Nov 16, 2014 Stefanie Sirén
Dreaming of being an investor one day? Look no further – the Portuguese music game Tradiio lets you do just that. The idea is to let listeners explore new music and at the same time play a virtual game of stock market, influencing how well bands fare by supporting artists you feel deserve a chance to seal a deal.
Completely free for both users and bands, the app attempts a win-win situation by functioning as a bridge between listeners and musicians. Active users are rewarded with concert tickets to shows performed by the bands they invested in, and successful artists can be awarded with festival gigs and recordings. For labels, the allure lies in accessing data about which artists have potential to be the next big thing.
Released in June for iPhone and Window Phone Tradiio is currently only available in Portugal, but the startup is looking to expand to the US and UK, with an international launch planned for next year. Tradiio is the creation of Stockbeats SA., a startup based in Porto, which in June received €250 000 in seed funding from investors Exago and Espírito Santo Ventures.
At some point at parties, the hour usually comes when your friends start hovering above your computer, arguing about which song to play next. Finnish startup Playmysong helps you control what is being played and at the same time invites your guests to be involved.
Just select or create a playlist in Deezer or Spotify, ask your friends to download the app available for Android and iOS, and let them use their smart phones as remote controls for selecting music from your list. Not only does Playmysong offer services for individuals, the company has a growing base of venues using the paid version Playmysong Pro. Tapping into the businesses own music libraries, bars and cafes can offer their customers modern-day jukeboxes for free.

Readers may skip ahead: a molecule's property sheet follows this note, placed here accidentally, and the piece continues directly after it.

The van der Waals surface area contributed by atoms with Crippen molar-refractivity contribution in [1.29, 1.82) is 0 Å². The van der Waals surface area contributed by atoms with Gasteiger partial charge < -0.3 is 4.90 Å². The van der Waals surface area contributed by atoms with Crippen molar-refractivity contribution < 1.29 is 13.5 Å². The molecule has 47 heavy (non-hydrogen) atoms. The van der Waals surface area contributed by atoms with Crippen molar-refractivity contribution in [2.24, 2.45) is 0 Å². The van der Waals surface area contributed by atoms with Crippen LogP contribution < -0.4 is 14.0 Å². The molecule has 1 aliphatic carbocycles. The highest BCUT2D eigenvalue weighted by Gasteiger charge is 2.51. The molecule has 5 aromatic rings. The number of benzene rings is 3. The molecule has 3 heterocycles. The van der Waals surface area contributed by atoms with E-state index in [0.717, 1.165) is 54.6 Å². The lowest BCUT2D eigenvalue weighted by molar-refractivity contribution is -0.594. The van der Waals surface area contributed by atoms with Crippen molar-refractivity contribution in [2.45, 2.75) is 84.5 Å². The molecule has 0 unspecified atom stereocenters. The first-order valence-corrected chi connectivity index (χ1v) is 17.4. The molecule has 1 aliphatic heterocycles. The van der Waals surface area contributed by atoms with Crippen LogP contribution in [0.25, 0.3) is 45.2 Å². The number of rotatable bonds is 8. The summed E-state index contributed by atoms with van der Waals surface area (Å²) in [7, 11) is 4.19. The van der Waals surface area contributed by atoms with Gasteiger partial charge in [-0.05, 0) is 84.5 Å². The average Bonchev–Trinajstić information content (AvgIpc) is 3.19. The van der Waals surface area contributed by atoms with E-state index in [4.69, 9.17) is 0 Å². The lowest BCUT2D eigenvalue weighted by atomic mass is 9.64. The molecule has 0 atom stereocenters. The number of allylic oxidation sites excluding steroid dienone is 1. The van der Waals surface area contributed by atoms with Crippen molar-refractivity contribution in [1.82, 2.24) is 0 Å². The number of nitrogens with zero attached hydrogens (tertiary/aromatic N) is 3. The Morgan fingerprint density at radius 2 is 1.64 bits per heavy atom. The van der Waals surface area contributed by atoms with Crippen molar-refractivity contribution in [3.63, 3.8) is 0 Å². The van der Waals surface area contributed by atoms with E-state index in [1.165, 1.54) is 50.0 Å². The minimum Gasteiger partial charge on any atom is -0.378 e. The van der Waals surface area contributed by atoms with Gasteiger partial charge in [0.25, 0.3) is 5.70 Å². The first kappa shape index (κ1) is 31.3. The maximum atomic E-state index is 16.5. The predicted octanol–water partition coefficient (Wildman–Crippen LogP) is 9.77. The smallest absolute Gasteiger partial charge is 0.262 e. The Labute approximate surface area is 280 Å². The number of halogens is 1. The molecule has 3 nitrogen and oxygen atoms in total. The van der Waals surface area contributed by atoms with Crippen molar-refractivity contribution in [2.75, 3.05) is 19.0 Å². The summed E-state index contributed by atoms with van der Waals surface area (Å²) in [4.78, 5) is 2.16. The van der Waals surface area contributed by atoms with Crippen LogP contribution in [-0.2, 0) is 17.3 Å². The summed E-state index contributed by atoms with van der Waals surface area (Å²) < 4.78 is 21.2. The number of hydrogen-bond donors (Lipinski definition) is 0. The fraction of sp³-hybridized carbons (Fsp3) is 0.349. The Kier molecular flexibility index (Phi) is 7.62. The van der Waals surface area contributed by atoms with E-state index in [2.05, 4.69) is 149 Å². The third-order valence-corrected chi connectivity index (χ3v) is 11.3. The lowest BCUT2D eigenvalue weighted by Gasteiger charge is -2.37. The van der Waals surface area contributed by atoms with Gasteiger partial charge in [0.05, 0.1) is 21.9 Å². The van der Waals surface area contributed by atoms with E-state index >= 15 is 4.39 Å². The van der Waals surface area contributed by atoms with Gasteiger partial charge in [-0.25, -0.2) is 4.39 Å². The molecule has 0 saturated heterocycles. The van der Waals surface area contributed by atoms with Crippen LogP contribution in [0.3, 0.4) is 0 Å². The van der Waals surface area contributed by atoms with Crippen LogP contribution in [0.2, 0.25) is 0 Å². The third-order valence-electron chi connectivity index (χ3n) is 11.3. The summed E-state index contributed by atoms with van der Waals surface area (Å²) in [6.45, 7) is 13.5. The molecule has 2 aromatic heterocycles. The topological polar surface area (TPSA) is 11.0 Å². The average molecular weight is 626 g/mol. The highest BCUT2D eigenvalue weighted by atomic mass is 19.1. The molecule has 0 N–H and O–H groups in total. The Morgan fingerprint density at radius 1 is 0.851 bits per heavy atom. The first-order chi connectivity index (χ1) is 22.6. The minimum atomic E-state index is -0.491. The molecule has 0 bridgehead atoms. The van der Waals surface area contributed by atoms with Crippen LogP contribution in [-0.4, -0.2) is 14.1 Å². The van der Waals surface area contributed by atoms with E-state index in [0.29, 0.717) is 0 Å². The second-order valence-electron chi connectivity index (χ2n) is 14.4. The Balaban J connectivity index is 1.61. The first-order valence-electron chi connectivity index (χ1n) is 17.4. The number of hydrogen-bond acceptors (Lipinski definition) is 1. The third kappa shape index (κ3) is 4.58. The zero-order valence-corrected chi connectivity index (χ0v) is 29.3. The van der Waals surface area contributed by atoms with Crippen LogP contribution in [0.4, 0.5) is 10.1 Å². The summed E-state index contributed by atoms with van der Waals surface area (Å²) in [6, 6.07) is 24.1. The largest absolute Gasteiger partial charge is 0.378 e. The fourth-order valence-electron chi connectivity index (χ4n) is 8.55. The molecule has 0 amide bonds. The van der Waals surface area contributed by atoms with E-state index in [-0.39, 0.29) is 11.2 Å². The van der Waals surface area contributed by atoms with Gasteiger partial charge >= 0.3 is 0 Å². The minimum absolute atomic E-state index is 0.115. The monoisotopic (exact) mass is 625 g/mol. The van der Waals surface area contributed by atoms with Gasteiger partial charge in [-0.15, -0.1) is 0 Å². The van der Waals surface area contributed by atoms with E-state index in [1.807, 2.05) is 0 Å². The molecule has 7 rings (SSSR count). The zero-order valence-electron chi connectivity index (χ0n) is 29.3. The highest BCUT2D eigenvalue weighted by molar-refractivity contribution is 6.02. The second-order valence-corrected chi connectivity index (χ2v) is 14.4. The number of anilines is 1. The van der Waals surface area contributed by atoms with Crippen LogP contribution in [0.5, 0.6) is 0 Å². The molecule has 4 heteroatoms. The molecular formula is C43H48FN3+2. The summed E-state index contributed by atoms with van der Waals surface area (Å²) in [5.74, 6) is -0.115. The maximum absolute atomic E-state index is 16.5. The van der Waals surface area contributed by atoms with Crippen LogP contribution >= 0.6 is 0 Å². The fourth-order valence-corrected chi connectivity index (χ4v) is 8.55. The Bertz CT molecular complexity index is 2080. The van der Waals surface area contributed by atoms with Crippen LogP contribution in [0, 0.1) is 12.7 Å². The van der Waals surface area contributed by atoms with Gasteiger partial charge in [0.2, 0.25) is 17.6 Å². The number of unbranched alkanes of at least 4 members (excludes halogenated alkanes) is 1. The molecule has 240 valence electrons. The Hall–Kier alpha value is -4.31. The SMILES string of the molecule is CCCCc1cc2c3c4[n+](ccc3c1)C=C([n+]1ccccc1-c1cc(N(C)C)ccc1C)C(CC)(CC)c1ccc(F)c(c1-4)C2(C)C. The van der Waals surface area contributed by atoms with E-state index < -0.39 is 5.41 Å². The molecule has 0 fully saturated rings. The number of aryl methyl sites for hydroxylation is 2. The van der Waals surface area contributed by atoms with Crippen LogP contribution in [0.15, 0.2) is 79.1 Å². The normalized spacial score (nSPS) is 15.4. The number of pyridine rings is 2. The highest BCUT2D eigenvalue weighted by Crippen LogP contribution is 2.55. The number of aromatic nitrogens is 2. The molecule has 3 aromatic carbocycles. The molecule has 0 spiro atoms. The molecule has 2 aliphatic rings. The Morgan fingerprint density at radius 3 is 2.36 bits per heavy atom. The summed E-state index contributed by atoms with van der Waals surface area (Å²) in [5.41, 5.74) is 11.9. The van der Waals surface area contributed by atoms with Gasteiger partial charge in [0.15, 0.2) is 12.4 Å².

The company, founded in Finland in 2011, secured €271 000 seed funding in 2012 and is looking to start a series A round in early 2015 with the plan to expand penetration and reach new Pro-customers.
Remember the days when a great gift to someone special was a CD-R – or even a C-cassette – filled with carefully selected songs? By combing Japanese and Finnish ingenuity, Beatrobo aims to take the mixtape to the digital era. Instead of only sharing digitally, the creators behind the online social music community Beatrobo wanted users to be able to share music and videos as easily as possible.
In late 2013 the PlugAir was born, a small drive that transfers music or videos by attaching it to the earplug jack in mobile devices. The company, which recently was joined by ex-rovian Antti Sonninen as COO, raised almost €90 000 in Series A funding from the Japanese convenience store chain Lawson this spring.
The PlugAir has already been sold in the thousands, and currently the firm is scaling up production to be able to produce 100 000 pieces a month. The device can also be used as a key for content, authenticating mobile phones to exclusive material by content creators. Previously the company has collaborated with artists such as Linkin Park, and in the future Beatrobo aims to target the gaming and toy industry.